People, Travel

Rich House Under Rich Earth

Rich House Under Rich EarthRich House Under Rich Earth

Earth removal prior to the construction of a multilevel car parking in Qazvin’s old town has led to the discovery of  the remains of a stately home, IRNA quoted head of the exploration team on the site, Kazem Arab as saying.

Adjoining a typical Qajar bath-house and a store room, the house is located in precincts of Sa’d-ol-Saltane historical Caravanserai, the trade center of the city.

The recovery work started with 12 test trenches covering an area of 350 sq meters, running 3.5 meters deep. Most trenches led archaeologists to some historical remains. However, the two trenches of 104 and 105 unearthed the most valuable structures.

Trench 104 led to discovery of two architectural spaces, one of which was part of a basement belonging to a mansion built around a central courtyard. The paved area included food-storage, alcove, niche, and entrance, all indicating that the house once bustled with people.

The basement is divided from an indoor washroom by an adjoining wall. The bath-house follows the architecture style of the Qajar and early Pahlavi period, but on a smaller scale. It contains a hot pool, cold pool, heating room, change room, mid door, corridors, and underground conduits.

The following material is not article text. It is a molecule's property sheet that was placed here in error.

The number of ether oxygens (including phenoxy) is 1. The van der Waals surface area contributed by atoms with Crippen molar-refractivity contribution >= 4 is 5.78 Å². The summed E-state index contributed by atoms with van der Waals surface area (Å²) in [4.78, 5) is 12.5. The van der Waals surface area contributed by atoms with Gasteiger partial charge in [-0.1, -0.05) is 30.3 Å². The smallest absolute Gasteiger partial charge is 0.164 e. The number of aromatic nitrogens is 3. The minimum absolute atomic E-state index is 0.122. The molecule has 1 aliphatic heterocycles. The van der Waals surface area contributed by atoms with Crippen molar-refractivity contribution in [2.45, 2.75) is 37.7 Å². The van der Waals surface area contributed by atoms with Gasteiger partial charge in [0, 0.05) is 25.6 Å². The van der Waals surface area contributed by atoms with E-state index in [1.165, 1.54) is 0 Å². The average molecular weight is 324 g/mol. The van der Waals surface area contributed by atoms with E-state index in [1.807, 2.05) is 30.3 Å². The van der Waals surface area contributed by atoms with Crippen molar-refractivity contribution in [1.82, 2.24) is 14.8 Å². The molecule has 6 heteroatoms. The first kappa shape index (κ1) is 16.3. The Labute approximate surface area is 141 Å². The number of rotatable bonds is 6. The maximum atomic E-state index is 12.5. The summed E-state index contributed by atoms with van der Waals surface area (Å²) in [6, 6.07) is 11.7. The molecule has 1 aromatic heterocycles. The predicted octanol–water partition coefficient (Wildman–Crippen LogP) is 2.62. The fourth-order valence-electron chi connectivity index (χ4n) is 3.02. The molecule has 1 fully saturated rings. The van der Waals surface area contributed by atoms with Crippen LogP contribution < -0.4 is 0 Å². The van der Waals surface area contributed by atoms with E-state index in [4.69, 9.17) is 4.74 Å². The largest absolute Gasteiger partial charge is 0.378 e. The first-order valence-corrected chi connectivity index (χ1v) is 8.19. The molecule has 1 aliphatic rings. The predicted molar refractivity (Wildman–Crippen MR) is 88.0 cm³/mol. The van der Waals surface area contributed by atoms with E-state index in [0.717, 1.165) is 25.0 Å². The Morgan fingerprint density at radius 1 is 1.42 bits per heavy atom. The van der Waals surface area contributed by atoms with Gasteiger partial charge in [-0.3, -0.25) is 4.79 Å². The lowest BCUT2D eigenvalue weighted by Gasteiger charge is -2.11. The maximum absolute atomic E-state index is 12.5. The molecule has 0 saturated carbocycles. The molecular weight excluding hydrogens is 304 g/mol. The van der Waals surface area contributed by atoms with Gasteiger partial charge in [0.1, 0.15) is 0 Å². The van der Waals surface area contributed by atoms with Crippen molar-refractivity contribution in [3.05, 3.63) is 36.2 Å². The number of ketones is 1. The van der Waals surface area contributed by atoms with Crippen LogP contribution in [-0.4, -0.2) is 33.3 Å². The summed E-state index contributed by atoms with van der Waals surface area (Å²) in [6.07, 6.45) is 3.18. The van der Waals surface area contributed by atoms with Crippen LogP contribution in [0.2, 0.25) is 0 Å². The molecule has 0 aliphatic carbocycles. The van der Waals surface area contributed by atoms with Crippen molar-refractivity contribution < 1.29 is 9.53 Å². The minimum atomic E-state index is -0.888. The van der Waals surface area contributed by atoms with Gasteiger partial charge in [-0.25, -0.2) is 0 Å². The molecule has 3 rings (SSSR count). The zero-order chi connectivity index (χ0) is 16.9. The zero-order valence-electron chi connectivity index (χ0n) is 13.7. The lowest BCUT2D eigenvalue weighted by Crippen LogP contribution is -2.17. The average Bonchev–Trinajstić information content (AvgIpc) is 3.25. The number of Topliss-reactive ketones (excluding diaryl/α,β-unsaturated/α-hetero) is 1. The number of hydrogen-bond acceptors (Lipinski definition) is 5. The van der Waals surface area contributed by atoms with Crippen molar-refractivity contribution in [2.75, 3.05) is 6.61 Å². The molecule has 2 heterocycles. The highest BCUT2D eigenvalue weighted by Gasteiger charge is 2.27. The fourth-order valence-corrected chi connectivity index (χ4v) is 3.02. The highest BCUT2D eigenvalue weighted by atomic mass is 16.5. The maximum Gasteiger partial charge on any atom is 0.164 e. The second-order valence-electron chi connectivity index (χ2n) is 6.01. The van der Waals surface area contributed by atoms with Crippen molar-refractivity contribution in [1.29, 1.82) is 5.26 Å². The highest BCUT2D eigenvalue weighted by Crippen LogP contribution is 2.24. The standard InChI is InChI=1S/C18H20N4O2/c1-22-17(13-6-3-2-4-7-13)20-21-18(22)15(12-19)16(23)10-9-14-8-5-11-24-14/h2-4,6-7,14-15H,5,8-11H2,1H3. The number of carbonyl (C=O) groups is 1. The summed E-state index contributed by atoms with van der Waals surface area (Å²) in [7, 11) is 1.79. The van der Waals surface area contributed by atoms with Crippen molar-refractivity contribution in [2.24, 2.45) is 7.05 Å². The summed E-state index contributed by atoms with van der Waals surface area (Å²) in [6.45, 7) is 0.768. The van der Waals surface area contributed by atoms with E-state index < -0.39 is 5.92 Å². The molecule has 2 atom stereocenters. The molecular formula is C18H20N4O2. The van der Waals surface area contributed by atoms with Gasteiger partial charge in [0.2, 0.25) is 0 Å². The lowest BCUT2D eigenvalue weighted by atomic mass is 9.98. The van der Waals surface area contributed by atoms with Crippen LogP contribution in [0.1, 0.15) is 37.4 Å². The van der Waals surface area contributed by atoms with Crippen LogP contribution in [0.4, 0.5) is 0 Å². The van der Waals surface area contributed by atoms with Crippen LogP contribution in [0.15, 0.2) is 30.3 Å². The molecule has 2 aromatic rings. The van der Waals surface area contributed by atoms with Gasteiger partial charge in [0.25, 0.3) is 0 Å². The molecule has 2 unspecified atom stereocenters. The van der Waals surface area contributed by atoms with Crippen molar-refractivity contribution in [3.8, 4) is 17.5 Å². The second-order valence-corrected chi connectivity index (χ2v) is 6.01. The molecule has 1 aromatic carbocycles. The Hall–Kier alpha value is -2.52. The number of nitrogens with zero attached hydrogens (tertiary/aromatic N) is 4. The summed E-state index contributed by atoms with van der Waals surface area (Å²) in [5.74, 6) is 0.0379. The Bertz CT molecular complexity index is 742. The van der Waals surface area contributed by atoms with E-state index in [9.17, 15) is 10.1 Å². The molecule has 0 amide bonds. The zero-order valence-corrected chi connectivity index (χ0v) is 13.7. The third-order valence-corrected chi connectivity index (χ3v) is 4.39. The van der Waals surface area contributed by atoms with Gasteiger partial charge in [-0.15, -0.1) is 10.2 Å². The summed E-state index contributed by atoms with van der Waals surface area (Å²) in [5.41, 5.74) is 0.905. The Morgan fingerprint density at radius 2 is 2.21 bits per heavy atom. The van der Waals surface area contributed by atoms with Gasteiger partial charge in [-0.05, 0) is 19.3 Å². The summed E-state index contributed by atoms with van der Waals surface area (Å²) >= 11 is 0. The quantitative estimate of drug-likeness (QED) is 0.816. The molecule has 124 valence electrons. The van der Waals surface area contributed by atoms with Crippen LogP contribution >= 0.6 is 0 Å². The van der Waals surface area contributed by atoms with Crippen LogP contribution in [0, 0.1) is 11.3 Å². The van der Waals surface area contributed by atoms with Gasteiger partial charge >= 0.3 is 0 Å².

Trench 105 ran down to 9 meters below ground level, until it touched the intact natural soil. Five settlement strata were revealed: modern, second Pahlavi, first Pahlavi, late Qajar, and mid Qajar.

A considerable number of earthen wares were found in the trench, including blue potteries, Safavid and Qajar potteries, luster ceramics, and azure potteries.

Among the earthen artifacts, there is a terracotta inscription in Kufic script of ‘Moshajjar’ style. The inscription, which is considered the most significant finding of the trench, has been molded to its present shape. It has similarities to the inscription installed in Qazvin Masjid Jame, located in southern part of the city, with the oldest part constructed in 807 AD.

Trench 112 ran across the central courtyard. A 25-dinar coin, having been minted in Tehran, was found in the trench.

Based on the architecture style, the site is estimated to date back to mid and late Qajar era, sometime between 1800 and 1900 AD, but the discovered potteries tell a different, older story.

The archaeology team has successfully identified the urban characteristics of the site, and traced up the links that connected the historical structures to urban layout.